NEW YORK (AdAge.com) -- Hearst has reached a deal to buy 102 magazines and the right to publish Elle in 15 countries, including the United States, from Lagardère for €651 million, or $892 million, the companies said today.
The price looks like a good one, a media buyer said. The magazines being acquired by Hearst collected €774 million in revenue last year and €49.6 million in earnings before interest charges and taxes. That means earnings are lower than they ought to be -- about 6.4% of revenue, compared with a norm of 10% to 15% -- while the price is higher than it might be, about 13.1 times earnings instead of a multiple of nine to 11, according to Reed Phillips, managing partner at media investment bank DeSilva & Phillips.
"It also means, which I believe is the case, that Hearst sees tremendous cost improvement and will be able to immediately boost the EBIT margin, probably to at least 10%, or €77.4 million," Mr. Phillips said. That would make the price a "very reasonable" 8.4 multiple of earnings.
"Overall this is an excellent buy for Hearst, a no-brainer," Mr. Phillips added.
The deal should help Hearst, the publisher of magazines including Cosmopolitan and Good Housekeeping, reach a new level, using its expanded reach among consumers to better compete for major advertisers. It could also, however, yield a few new tensions as Hearst incorporates components with a strong French culture and, in the case of Elle, that compete with Hearst titles such as Harper's Bazaar.
Lagardère has been trying to sell much of its magazine portfolio outside France because it anticipated an uphill climb to further growth, a climb that companies with more international assets would be better able to handle. Its United States operation, Hachette Filipacchi Media U.S., has endured heavy cost cuts over the past few years and the sale of enthusiast magazines including the U.S. editions of Popular Photography, American Photo, Boating, Cycle World, Flying and Sound & Vision. Hachette also dropped out of the magazine industry association in a move that simultaneously saved money and suggested declining ambitions in the U.S.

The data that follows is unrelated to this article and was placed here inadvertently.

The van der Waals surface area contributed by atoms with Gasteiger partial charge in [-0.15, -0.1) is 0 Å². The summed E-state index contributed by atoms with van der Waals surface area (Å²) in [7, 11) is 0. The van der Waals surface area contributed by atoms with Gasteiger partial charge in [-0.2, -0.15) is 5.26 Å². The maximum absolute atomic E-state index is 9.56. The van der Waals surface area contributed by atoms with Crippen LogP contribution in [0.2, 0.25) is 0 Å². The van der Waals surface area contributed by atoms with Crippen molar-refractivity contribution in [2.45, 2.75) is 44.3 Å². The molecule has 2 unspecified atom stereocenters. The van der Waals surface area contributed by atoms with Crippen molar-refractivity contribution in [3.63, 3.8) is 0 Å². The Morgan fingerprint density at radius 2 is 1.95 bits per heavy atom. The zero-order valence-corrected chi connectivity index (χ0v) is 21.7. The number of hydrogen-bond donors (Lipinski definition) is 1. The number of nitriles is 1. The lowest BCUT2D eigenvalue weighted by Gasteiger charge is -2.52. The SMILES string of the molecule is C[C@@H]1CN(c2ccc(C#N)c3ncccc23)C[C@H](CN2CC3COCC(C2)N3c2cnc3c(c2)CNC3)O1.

Lagardère did not want to part with Elle entirely, however, which is why Hearst has only been able to secure publishing rights -- which exclude merchandising, Lagardère said, reserving a potentially valuable area for itself. Hearst will pay Lagardère an annual royalty tied to revenue at the Elle editions it publishes.
Hearst may sell some of the other titles it is picking up in the deal, observers have said. Beyond Elle, brands it is buying in include Woman's Day, Car and Driver, Road & Track and Red in some or all of their markets.
In addition to the U.S., the deal covers the United Kingdom, Italy, Spain, Russia, Ukraine, China, Japan, the Netherlands, the Czech Republic, Hong Kong, Mexico, Taiwan, Canada and Germany. Hearst said it expects to complete the acquisition by the third quarter.